Activities in the banking sector remain strong
- Category: Economic Release
- Posted: 08 April 2016
|Banking Sector Developments
|Dec 15||Nov 15||Oct 15||Sep 15|
|Deposit rate (%) *
|Lending rate (%) *
|Total Deposits (T$m)
|Total Lending (T$m)^||325.4||323.8||320.1||315.6|
|New commitments (T$m)||12.5||11.5||14.9||13.5|
|Broad Money (T$m)||450.2||427.8||428.7||422.3|
|* Weighted Average calculated as a function of interest rate and volume of deposits and loans|
|^ This series shows total lending from the banking sector only.|
Activities in the banking sector remain strong
Lending in the banking sector remained strong over the month on the back of low interest rates. Banks’ total lending increased by 0.5% over the month and in year-ended terms, a positive credit growth of 12.8% was recorded, underpinned by increases in lending mainly households and businesses. Ongoing competition among banks particularly through housing loans promotions have continued to lead growth in household loans contributing to strong growth in the construction sector. Lending activities in the non-bank financial institutions increased also mainly to households, indicating pick-up in economic activities.
Banks’ lending to businesses fell over the month by 1.3% to $152.8 million, due mainly to declines in lending to the trade and agricultural sectors. The settlement of business loans suggests buoyant business conditions enhancing businesses’ repayment capability and coincides with the higher government revenue collection, indicating stronger domestic economic activity. Over the year, total bank lending to businesses rose by 8.7%, mainly due to increases in loans to the manufacturing, tourism and construction sectors. Draw-downs of public enterprises loans also contributed to annual credit growth. With the inclusion of government on-lent loans, annual business lending increased only by 7.7%, reflecting declines in government on-lent loans due to repayments during the year.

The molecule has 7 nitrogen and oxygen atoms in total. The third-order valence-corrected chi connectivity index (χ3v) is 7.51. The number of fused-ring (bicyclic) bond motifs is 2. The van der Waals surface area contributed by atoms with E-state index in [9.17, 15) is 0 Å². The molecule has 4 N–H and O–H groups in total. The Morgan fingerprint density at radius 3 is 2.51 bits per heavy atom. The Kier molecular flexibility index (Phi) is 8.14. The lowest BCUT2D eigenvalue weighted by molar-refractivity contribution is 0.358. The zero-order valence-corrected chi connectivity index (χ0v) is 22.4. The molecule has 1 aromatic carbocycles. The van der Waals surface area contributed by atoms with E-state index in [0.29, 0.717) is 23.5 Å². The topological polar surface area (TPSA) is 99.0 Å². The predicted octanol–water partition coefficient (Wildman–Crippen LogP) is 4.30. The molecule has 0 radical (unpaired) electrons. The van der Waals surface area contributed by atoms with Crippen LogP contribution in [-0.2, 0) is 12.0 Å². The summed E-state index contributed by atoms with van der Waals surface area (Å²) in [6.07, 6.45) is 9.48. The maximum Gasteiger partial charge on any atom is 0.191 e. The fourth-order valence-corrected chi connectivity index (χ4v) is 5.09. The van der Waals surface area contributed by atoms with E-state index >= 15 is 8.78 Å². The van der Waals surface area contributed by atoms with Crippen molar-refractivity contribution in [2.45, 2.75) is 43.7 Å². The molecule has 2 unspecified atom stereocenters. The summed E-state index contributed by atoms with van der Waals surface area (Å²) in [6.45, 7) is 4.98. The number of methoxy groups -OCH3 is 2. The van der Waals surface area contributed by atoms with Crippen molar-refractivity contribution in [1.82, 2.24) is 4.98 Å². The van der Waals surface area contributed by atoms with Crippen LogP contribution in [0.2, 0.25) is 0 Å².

Household lending increased over the month by 2.1% to $171.0 million. This is the eighth consecutive month of growth in banks’ lending to the household sector, driven by a rise in both housing and other personal loans. This indicates strong consumer demand which was also supported by the 5% rise in the Cost of Living Allowance (COLA) in the civil servants’ salaries that was effective in November 2015. Ongoing competitions amongst banks particularly their housing loans campaigns have contributed immensely to the increase in housing loans. Annually, total household lending increased by 16.7%, underpinned by a 20.2% rise in housing loans and a 10.2% increase in other personal loans. This coincides with an increase in import payments for construction materials over the year. However, including loans extended by non-banks institutions, annual household lending increased by 18.7%.
Other loans fell over the month and year by 2.5% and 8.1% respectively, driven mainly by lending activities within the non-profit institutions sector.